Eagle Balance Position - Garudasana

(Eagle Balance Position)

Garuda = the mythic "king of the birds," the vehicle of Vishnu

This yoga pose not only requires strength and joint/muscular flexibility, but also concentration and coordination to calm the mind and still the body. Yoga class is built on many yoga positions that depend on proper lubrication of the joints, balance of the muscles and clarity of mind, which are all developed in the Eagle Balance Position. The word is usually rendered into English as "eagle," though according to one dictionary the name literally means "devourer," because Garuda was originally identified with the "all-consuming fire of the sun’s rays."




Strengthens and stretches the ankles and calves

Stretches the thighs, hips, shoulders, and upper back

Improves concentration

Improves sense of balance


Students with knee injuries should avoid this pose, or perform only the leg position described in the Beginner's Tip below.

Performing the Asana

Stand in Tadasana. Bend your knees slightly, lift your left foot up and, balancing on your right foot, cross your left thigh over the right. Point your left toes toward the floor, press the foot back, and then hook the top of the foot behind the lower right calf. Balance on the right foot.

Stretch your arms straight forward, parallel to the floor, and spread your scapulas wide across the back of your torso. Cross the arms in front of your torso so that the right arm is above the left, then bend your elbows. Snug the right elbow into the crook of the left, and raise the forearms perpendicular to the floor. The backs of your hands should be facing each other.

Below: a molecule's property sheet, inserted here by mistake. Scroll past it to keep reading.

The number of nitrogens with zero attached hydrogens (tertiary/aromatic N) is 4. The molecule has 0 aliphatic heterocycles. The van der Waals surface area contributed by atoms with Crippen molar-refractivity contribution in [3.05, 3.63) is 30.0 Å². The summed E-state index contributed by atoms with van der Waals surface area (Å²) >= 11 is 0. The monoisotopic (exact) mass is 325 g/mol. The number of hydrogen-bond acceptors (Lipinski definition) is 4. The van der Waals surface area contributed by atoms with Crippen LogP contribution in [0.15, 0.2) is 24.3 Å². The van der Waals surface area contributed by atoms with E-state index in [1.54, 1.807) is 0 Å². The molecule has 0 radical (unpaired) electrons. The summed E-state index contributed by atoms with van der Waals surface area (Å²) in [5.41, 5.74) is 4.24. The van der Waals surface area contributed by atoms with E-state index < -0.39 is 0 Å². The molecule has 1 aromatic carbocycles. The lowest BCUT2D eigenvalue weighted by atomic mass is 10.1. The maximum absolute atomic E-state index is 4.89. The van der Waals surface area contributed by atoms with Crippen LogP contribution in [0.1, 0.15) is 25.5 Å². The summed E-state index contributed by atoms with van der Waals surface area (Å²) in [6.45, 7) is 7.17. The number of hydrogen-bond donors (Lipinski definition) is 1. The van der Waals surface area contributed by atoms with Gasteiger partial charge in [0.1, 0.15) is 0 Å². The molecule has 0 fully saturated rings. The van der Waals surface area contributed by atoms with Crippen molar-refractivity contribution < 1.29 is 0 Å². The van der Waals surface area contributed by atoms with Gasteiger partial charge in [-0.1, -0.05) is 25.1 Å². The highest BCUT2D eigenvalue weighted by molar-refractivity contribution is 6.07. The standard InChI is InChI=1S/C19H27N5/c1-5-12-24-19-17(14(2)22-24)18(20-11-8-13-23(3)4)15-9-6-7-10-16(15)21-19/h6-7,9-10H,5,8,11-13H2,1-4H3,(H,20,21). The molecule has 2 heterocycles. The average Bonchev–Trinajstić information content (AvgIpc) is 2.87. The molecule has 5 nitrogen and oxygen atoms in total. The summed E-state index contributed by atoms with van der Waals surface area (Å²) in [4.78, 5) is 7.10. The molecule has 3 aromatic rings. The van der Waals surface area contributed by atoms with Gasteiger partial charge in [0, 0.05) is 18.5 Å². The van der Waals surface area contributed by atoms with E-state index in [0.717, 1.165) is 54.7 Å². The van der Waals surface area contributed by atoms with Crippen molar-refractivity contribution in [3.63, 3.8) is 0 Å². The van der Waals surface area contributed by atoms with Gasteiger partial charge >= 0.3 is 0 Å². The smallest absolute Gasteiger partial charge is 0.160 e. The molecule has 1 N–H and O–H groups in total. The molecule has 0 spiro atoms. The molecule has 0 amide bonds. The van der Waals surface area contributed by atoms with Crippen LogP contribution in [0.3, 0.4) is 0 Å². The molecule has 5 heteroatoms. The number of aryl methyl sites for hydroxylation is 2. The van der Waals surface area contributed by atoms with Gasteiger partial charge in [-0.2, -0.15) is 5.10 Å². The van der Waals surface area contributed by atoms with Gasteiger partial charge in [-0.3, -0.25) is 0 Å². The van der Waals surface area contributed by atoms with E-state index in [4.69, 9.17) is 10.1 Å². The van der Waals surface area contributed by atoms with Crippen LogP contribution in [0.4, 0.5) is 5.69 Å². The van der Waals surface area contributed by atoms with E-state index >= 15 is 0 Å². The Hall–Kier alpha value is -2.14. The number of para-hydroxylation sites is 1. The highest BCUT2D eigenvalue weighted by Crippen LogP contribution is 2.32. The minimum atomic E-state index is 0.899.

Press the right hand to the right and the left hand to the left, so that the palms are now facing each other. The thumb of the right hand should pass in front of the little finger of the left. Now press the palms together (as much as is possible for you), lift your elbows up, and stretch the fingers toward the ceiling.

Stay for 15 to 30 seconds, then unwind the legs and arms and stand in Tadasana again. Repeat for the same length of time with the arms and legs reversed.

Anatomical Focus






Therapeutic Applications


Low backache


Modify Your Practice

Beginning students often find the balance in this pose very unstable. As with all standing balancing poses, you can use a wall to brace and support your back torso while you’re learning to balance.

Variations Here's a challenging variation of Garudasana. From the pose as described above, exhale and lean your torso into a forward bend, pressing the forearms against the top-leg thigh. Hold for a few breaths, then come up with an inhalation. Repeat on the second side.

Complimentary Yoga Poses

Adho Mukha Svanasana - Downwards Facing Dog
Gomukhasana - Cow Face Posture
Prasarita Padottanasana - Standing Wide Angle Forward Bend
Supta Virasana - Reclining Hero Stretch
Supta Baddha Konasana - Reclining Bound Angle Posture
Upavistha Konasana - Seated Wide Angle Stretch
Virasana - Hero Pose
Vrksasana - Tree Balance

Tips for Beginners

Beginners often find it difficult to wrap the arms around until the palms touch. Stretch your arms straight forward, parallel to the floor, while holding onto the ends of a strap. Follow the rest of the instructions stated in step 2 above and keep the strap taut between your hands.

Beginners also find it difficult to hook the raised-leg foot behind the standing-leg calf, and then balance on the standing foot. As a short-term option cross the legs but, instead of hooking the raised foot and calf, press the big toe of the raised-leg foot against the floor to help maintain your balance.

Deepen the Pose

Look at the tips of your thumbs once you're in the full pose. Typically the thumb tips point a little bit off to the side of the upper arm. Press the mound of the upper thumb into the bottom hand and turn the thumb tips so they point directly at the tip of your nose.